Actually, I’m not quite sure which expat South African I am. I know I am not the bloke at the BBQ bashing bad ‘ol Zuma and recounting my home invasion with dramatic interludes and role play amongst intermittent gasps from first world friends who just came for the rugby game. I am most definitely not eating frikadels and solemnly searching the facebook groups for black market biltong dealers either.
I am just me in a different country. Yes, I like vetkoek. No I am not going to find oom Baas’ overpriced import shop 50 miles away and post photographic evidence of my Jelly Tots packet moment on FB. (no hate if that’s your jam, I just prefer signature range to Koo these days)
I’m proud of my heritage. I miss my family and friends. I long to lay my eyes upon a real, live wild animal, to hand feed a vervet monkey over the barb wire fence and watch it scurry off into the sugar cane fields. But I certainly do not need 7 online support groups or to praat the Taal to Suzette the frantic stranger in the Countdown supermarket, following me around the international isle, inviting me to the annual Wellington potjiekos compo. I’m not your girl, Suzette. Back it up and go find yourself a Marilette in Petone who makes her own koeksisters.
However, if my name was Gert and I was Pretoria’s MMA fighting champion and got my steroids as cheap as steer’s chips, I too would be running the streets saying come at me bru, SA is my country too…
But you see, I had two young children, a terrible left jab and a constant fear of my family being hurt. For me it made sense to get the hell outta there. I knew that sacrifices needed to be made. I made them and I am embracing all that is New Zealand. I have not felt homesick. We were ready.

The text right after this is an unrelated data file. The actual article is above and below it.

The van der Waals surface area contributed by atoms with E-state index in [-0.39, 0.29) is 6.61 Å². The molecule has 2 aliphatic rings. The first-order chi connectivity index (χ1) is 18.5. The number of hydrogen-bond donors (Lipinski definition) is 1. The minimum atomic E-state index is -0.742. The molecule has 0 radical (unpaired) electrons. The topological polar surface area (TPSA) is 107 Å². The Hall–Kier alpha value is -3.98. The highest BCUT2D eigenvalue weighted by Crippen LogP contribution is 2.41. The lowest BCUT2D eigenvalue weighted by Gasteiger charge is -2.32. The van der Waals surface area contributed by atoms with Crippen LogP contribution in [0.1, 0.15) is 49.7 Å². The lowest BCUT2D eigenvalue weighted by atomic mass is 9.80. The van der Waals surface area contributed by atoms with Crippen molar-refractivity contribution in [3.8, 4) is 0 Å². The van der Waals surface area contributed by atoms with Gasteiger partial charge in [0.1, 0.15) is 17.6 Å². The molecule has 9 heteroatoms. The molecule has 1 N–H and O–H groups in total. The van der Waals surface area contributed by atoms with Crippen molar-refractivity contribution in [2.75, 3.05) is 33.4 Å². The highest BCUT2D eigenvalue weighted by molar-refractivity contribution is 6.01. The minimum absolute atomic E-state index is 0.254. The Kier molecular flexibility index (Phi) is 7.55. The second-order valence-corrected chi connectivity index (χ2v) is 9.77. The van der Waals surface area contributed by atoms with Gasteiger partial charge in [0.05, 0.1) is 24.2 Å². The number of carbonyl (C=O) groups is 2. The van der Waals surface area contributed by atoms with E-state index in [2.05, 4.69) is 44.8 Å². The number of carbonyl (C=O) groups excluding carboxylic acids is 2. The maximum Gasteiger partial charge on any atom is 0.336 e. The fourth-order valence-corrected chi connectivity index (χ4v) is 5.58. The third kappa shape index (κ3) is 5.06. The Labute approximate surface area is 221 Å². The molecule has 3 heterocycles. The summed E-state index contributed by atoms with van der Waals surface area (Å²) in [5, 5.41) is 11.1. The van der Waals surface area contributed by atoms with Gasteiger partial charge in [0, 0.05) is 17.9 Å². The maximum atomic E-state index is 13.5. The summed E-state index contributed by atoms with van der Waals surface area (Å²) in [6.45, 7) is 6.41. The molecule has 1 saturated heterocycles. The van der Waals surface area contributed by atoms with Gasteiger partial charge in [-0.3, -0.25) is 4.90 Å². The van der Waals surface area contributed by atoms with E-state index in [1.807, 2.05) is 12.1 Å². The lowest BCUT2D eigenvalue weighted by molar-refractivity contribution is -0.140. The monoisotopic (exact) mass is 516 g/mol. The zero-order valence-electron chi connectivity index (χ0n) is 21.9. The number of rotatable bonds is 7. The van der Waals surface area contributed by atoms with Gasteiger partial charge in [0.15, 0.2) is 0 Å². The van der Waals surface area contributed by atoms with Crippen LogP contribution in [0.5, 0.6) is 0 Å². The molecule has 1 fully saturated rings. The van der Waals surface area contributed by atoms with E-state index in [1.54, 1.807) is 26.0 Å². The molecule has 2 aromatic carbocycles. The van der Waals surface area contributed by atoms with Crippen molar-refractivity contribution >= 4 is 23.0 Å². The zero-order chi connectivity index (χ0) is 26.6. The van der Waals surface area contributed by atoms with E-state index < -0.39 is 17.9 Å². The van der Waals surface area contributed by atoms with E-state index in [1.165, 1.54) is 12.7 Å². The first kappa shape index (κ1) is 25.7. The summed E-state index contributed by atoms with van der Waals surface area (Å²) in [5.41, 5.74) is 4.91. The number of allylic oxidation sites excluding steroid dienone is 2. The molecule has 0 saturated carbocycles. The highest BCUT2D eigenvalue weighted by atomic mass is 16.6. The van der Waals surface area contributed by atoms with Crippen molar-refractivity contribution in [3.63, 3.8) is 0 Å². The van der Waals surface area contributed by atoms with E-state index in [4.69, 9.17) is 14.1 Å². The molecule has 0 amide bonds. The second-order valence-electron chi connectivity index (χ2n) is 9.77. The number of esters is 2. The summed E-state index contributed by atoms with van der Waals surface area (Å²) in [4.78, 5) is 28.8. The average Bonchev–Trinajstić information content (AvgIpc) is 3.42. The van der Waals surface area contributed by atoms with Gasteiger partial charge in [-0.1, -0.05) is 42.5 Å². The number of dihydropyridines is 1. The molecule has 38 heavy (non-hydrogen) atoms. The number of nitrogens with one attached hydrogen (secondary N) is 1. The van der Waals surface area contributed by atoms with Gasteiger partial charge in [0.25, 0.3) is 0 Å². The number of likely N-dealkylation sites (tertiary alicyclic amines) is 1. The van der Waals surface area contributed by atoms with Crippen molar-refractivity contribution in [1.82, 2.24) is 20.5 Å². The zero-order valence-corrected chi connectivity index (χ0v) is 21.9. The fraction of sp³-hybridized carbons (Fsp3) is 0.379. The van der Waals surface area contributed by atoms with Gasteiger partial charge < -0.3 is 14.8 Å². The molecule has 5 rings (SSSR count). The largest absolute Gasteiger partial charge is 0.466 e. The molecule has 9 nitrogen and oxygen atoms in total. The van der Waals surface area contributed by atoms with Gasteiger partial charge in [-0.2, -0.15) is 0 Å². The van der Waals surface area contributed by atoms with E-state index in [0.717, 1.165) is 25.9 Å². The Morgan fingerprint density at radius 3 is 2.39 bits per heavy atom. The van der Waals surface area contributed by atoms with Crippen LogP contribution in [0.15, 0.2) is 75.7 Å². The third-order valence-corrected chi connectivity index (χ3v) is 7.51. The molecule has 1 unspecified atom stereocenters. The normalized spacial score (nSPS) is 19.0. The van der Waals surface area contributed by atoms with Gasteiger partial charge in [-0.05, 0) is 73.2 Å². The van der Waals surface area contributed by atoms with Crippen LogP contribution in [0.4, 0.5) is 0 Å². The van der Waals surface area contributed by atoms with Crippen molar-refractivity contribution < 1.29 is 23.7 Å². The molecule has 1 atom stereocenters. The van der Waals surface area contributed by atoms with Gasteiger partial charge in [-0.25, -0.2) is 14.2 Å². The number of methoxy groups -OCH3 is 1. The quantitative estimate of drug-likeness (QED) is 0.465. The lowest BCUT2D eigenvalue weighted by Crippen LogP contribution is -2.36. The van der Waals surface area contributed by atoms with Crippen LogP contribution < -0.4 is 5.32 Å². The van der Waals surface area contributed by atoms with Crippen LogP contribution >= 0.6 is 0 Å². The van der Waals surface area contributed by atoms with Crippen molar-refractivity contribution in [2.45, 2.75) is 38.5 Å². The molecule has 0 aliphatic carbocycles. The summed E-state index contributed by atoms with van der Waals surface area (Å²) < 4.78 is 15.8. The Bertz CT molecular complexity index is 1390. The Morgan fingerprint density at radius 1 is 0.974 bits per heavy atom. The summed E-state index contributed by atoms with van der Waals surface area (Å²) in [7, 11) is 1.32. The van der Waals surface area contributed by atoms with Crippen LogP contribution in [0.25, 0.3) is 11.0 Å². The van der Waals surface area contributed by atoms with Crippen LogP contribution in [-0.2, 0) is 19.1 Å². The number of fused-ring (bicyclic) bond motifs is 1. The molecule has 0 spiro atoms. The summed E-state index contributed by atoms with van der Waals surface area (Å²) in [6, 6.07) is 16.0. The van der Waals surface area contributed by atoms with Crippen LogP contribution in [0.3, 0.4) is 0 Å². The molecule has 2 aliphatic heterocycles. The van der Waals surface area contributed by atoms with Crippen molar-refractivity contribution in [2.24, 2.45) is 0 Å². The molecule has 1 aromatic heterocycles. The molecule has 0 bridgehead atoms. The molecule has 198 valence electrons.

I get it though. For a lot of us its the hardest thing in the world to leave what you know. For those who have very close family connections and older children, it must be even worse.
If I didn’t have the worlds most dedicated A-type-to-a-fault husband, I know for a fact I would be eating me some wimpy eggs whilst Bongi sends a “please call me” as a reminder to buy her airtime and milk. I would still be in the homeland and I wouldn’t feel like death was imminent or that my friends abroad where traitors and cowards.
I miss my first home, but its not for what I thought it would be, I pine for Transkei holidays, not for domestic help. I miss animated chats with Simphiwe in Spar about his troubled love life and his 6 illegitimate children, but I no longer feel hard done by that my restaurant meal does not cost only $5. I cannot imagine having my underrods washed by any one else and I sure am enjoying raising my children myself. It has also been proven that I can live without cheap manicures and fanny waxes. I miss an ocean I can actually dip my entire body into and not lose an appendage to frostbite, but I don’t miss hiding my car keys in the sand and clutching a butter knife at night behind interlocking trellidoors when my husband was away on business trips.
I also don’t think those still in SA are all jealous of us in the land of sheep and R50 coffee’s. It’s such a personal thing, you cannot compare your personal cognitive make up with your fellow countryman’s. We shared a geographical location, not a birth mother. My dad was a farmer. I learnt Zulu words before English. For summer holidays our maid’s son would come to us and we would westernize the shit out of him before he trotted back to the township with a Ninja Turtle backpack and memories of TV games, Mnet and overcoming his fear of the swimming pool. I grew up with African people so I miss those people. If you find me a Thandeka in Rotorua, New Zealand, I may be tempted to chomp on some mieliepap with her…
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